HONG KONG (Thomson Reuters Foundation) - When Siti was promised a high salary for working as a maid overseas, her parents urged her to leave their rural home in Indonesia’s rugged East Java province.
There was only one problem - Siti was 14. Under Indonesian law, she would have to wait another seven years before being allowed legally to work abroad as a domestic worker.
To get around the legal requirement, Siti’s traffickers forged a passport with a new birth date. But she still looked young, so they plucked and shaped her eyebrows in an effort to pass her off as a 23-year-old.
“They trained me to lie about my age and to keep repeating, ‘I am 23’,” she told the Thomson Reuters Foundation.
Exploitative recruitment agencies are believed to have trafficked hundreds of children to Hong Kong, Singapore and other Asian countries to work as domestic workers by using forged documents and bribing officials, rights groups say.
Victims also face prosecution for possessing fake papers, they say.
The agency that recruited Siti sent her to Singapore first, where she worked for a Swiss family, was given a bowl of instant noodles a day and paid S$20 ($14) for 14 months’ work.
“I cried every day. I was hungry,” Siti said.
When she ran to the agency to ask for her wages, agents instead sent her to work for another family in Singapore who refused to pay for medical treatment after she injured her hand.
She returned to Indonesia but not long after, at the age of 17, she was flown by the same employment agency to Hong Kong to work for yet another family.
“I’ve been abused by others. I lost my childhood. I only knew hard work,” Siti said.
There are more than 340,000 foreign domestic workers in Hong Kong alone - more than half of them from the Philippines, with Indonesia making up the next biggest group.
Most workers have migrated legally, driven by the opportunity to send money to their families back home. Global remittances are worth billions of dollars every year.
But among trafficked workers, children are the easiest prey for criminal networks, campaigners say.
“This child is only a source of income for them. There are thousands of other kids to be placed because someone is always desperate for a job,” said Maylin Hartwick, a campaigner from Harmony Baptist Church who has helped Siti and other child maids.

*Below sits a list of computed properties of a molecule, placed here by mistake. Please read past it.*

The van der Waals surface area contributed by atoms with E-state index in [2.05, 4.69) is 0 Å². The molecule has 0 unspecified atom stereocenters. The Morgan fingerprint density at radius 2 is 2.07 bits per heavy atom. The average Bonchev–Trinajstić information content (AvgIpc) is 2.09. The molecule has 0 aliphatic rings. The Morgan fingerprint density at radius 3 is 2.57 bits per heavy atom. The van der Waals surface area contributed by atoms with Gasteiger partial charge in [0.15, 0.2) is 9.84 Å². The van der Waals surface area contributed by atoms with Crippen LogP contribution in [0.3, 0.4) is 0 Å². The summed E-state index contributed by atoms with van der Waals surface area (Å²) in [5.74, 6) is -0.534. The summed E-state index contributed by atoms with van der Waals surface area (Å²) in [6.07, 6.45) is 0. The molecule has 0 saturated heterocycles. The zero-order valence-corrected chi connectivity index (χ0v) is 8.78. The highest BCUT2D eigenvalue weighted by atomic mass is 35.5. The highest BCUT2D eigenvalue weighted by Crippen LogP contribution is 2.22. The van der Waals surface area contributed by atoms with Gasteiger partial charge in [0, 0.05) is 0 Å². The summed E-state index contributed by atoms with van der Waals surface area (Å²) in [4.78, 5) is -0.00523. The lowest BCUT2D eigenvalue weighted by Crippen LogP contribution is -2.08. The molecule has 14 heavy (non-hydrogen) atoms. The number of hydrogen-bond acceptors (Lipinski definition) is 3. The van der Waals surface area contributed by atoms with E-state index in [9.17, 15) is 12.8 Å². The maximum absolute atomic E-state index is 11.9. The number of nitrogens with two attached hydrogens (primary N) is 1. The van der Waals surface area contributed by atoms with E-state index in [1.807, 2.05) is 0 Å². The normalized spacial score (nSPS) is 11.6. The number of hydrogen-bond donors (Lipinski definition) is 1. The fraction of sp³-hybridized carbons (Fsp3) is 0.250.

Regional governments bear responsibility for what happens to their citizens and should take more action to prevent children from being trafficked, activists said.
One relative success story has been the drop in underage Filipino maids in Hong Kong since Manila changed the legal age for women working abroad to 25 from 21 in 2006, said Cynthia Abdon-Tellez, general manager of the Mission For Migrant Workers charity.
Indonesia, another key source country for foreign domestic workers, has taken a tough stance and recently suspended 190 employment agencies for illegal procedures, including forging passports, an official said.
“It’s about agencies making fast money,” said Indonesia’s consul general in Hong Kong, Tri Tharyat.
Many women are issued with forged travel documents not knowing they are fake or finding out just before they are due to fly, he added.
Since introducing a new biometric system in 2013, the consulate has discovered 30 forged passports among the passports belonging to more than 150,000 Indonesian maids in Hong Kong, Tharyat said.
Some victims of trafficking risk being prosecuted for being in possession of forged documents given to them by recruitment agencies, campaigners said.
Vica was only 15 when she left Indonesia to work in Hong Kong, entering with a forged passport provided by her traffickers that put her age as 23.
After returning to Indonesia for a while, she re-entered Hong Kong using another forged passport given to her by another agency.
When she applied for a new passport, the Indonesian consulate had two different records of her date of birth. Soon after, she was arrested by the Hong Kong immigration department for having two identities and investigated.
Using a forged travel document and making a false representation about one’s identity to an immigration officer can lead to up to 14 years’ imprisonment or a maximum fine of $150,000.
It took Vica 10 months to fight for her new visa and Hong Kong identity card.
“(The process) made me want to cry,” she said, adding that she was scared and angry. “I told them (the different date of birth) was not my fault.”
Unlike 14 other Indonesian women she knows who were jailed for having forged passports, Vica was able to avoid prison because the authorities believed she was not complicit in the crime.
Campaigners say that Hong Kong needs a comprehensive anti-trafficking law to protect and prevent Indonesian women from going to jail for being a victim of agencies using forged passports.
“Many countries believe Indonesian women are criminals and cheating. They have to see it from angle of human trafficking and cheating,” said Eni Lestari, chair of the International Migrants Alliance.
Hong Kong’s Security Bureau, in charge of law and order and immigration, said the city already has in place comprehensive laws to combat trafficking in persons.
“There is no sign that Hong Kong is being actively used by syndicates as a destination or transit point for human trafficking,” it said in a statement.
($1 = 1.3996 Singapore dollars)
Editing by Katie Nguyen. Please credit the Thomson Reuters Foundation, the charitable arm of Thomson Reuters, that covers humanitarian news, women's rights, trafficking, property rights and climate change. Visit news.trust.org to see more stories